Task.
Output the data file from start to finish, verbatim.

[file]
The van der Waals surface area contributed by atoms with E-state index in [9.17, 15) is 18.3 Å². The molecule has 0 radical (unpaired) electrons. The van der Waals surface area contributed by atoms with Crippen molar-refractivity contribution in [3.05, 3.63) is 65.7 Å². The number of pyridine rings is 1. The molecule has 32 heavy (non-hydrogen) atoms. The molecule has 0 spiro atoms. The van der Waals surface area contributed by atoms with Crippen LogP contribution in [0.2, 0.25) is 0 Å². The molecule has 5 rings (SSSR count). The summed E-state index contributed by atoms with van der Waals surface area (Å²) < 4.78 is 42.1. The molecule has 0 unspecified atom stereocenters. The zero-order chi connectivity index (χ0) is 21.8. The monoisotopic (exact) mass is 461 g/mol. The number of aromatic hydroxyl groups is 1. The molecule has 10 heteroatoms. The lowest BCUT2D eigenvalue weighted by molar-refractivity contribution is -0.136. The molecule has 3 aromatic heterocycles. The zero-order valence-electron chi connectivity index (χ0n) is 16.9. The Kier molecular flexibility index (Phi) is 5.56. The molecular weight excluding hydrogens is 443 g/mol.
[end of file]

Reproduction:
The van der Waals surface area contributed by atoms with E-state index in [9.17, 15) is 18.3 Å². The molecule has 0 radical (unpaired) electrons. The van der Waals surface area contributed by atoms with Crippen molar-refractivity contribution in [3.05, 3.63) is 65.7 Å². The number of pyridine rings is 1. The molecule has 32 heavy (non-hydrogen) atoms. The molecule has 0 spiro atoms. The van der Waals surface area contributed by atoms with Crippen LogP contribution in [0.2, 0.25) is 0 Å². The molecule has 5 rings (SSSR count). The summed E-state index contributed by atoms with van der Waals surface area (Å²) < 4.78 is 42.1. The molecule has 0 unspecified atom stereocenters. The zero-order chi connectivity index (χ0) is 21.8. The monoisotopic (exact) mass is 461 g/mol. The number of aromatic hydroxyl groups is 1. The molecule has 10 heteroatoms. The lowest BCUT2D eigenvalue weighted by molar-refractivity contribution is -0.136. The molecule has 3 aromatic heterocycles. The zero-order valence-electron chi connectivity index (χ0n) is 16.9. The Kier molecular flexibility index (Phi) is 5.56. The molecular weight excluding hydrogens is 443 g/mol.